Colorado

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CMS To Invest $5+ Billion a Year in Open Source and Cloud-based IT Infrastructure for Medicaid

After more than 40 years of relying on monolithic mainframe platforms to administer its services, the Centers for Medicare & Medicaid Services (CMS) has embraced a new modular, open and agile approach to Medicaid health information technology for the Federal government and States. In many ways, this is the best of what open source advocates and technology innovators could have hoped for when it comes to open source policy from a government agency. According to Andrew Slavitt, Acting Administrator of CMS, the agency will spend more than $5 billion a year to fund this transformation.

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Colorado’s Direct Primary Care Bill: A Better Way to Pay for Healthcare?

Kelsey Ray | The Colorado Independent | April 10, 2017

Coloradans frustrated with the high costs of primary healthcare, take heed: A bill to protect a lower-cost model heads today to the state House floor after passing committee in both chambers. Fed up with the administrative burdens of “fee-for-service” insurance billing, family doctors across the country increasingly are turning to a payment model called direct primary care, in which patients and their primary care physicians enter into payment agreements that eliminate the middleman of traditional insurance...

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Drones Are More Helpful than Ever in Hurricane-Ravaged Texas and Florida

Thom Patterson | CNN | September 25, 2017

Unmanned aircraft — small and large — swooped in during the aftermath of Hurricanes Irma and Harvey to get a glimpse of the devastation. That's why insurance companies have been using drone technology more than ever before to quickly -- and safely -- assess damage from the storm. It's only been fairly recently that commercial drone technology has advanced enough to take on this task on a large economic scale. And the insurance industry is just beginning to fully embrace it...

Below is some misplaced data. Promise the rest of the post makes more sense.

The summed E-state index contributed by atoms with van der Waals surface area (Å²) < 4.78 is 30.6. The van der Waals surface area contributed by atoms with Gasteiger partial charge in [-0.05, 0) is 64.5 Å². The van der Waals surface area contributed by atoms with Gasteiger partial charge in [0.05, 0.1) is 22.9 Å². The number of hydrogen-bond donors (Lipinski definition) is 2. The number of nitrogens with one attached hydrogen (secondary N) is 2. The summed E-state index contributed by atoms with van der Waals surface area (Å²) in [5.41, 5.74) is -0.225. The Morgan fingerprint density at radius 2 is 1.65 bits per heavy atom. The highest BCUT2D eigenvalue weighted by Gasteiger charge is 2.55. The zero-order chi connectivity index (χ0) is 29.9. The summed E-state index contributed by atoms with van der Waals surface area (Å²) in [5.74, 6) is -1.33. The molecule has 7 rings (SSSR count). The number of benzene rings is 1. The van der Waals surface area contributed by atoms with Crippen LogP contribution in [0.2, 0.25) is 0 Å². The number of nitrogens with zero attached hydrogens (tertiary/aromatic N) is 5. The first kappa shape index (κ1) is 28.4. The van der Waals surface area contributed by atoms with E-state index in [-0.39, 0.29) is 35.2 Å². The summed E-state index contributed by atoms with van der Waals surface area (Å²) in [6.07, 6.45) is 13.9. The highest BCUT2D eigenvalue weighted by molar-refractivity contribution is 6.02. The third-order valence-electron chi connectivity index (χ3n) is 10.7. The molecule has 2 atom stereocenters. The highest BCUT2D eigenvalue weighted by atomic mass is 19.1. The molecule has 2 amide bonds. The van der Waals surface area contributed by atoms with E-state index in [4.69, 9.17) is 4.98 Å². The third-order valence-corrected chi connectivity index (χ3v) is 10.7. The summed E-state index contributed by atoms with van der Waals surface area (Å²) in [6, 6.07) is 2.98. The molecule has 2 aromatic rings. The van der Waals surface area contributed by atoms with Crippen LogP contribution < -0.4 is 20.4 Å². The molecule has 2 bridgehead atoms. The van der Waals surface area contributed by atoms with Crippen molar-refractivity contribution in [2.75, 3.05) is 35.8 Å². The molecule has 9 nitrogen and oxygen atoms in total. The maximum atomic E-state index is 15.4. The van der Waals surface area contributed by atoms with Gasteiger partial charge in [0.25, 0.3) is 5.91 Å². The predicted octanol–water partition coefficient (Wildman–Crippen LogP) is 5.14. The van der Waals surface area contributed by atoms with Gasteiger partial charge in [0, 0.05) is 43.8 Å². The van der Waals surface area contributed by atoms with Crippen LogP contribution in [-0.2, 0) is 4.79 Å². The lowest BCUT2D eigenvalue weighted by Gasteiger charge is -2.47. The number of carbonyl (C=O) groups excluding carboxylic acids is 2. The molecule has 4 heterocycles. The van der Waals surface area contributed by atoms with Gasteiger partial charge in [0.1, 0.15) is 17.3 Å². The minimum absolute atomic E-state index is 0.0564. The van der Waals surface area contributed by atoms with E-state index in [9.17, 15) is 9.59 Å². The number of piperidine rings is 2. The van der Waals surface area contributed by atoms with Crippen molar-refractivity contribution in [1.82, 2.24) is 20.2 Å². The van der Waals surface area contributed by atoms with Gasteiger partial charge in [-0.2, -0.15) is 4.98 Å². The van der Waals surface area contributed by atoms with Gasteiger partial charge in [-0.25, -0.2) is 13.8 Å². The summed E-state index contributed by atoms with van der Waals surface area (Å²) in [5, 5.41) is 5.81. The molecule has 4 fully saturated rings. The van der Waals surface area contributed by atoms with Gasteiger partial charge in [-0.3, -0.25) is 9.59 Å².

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Inside Big Pharma's Fight to Block Recreational Marijuana

Alfonso Serrano | The Guardian | October 10, 2016

Marijuana legalization will unleash misery on Arizona, according to a wave of television ads that started rolling out across the state last month. Replete with ominous music, the advertisements feature lawmakers and teachers who paint a bleak future for Arizona’s children if voters approve Proposition 205, a measure that would allow people aged 21 and over to possess an ounce of pot and grow up to six plants for recreational use. “Colorado schools were promised millions in new revenues” when the state approved recreational pot use, says the voiceover in one ad. Instead, schoolchildren were plagued by “marijuana edibles that look like candy”...

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Medicaid Expansion, Insurance Exchanges Taxing State Health Agencies

John Moore | Kaiser Permanente | August 29, 2013

Medicaid is set to expand next year, and state IT departments are grappling with pressing deadlines, new eligibility rules and millions of potential applicants as they ready systems to accommodate the changes. Read More »

Opinion: VA System Inadequate To Meet Veterans’ Health Care Needs

Gretchen Hammer | Health Policy Solutions | November 7, 2012

The promise of access to high-quality, affordable health care is one we can deliver on for our veterans if we continue to work together in communities to understand and address the health needs of veterans and their families and if we pursue all avenues to increase health insurance options for veterans who are currently without adequate health coverage.
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Stanford Researchers Show Fracking's Impact to Drinking Water Sources

Press Release | Stanford University | March 29, 2016

Only one industry is allowed to inject toxic chemicals into underground sources of drinking water – hydraulic fracturing, or “fracking.” Concerns about this practice have riled the U.S. political landscape and communities around the country, perhaps nowhere more so than in Pavillion, Wyoming, population 231. A new study by Stanford scientists published in Environmental Science & Technology finds for the first time that fracking operations near Pavillion have had clear impact to underground sources of drinking water.

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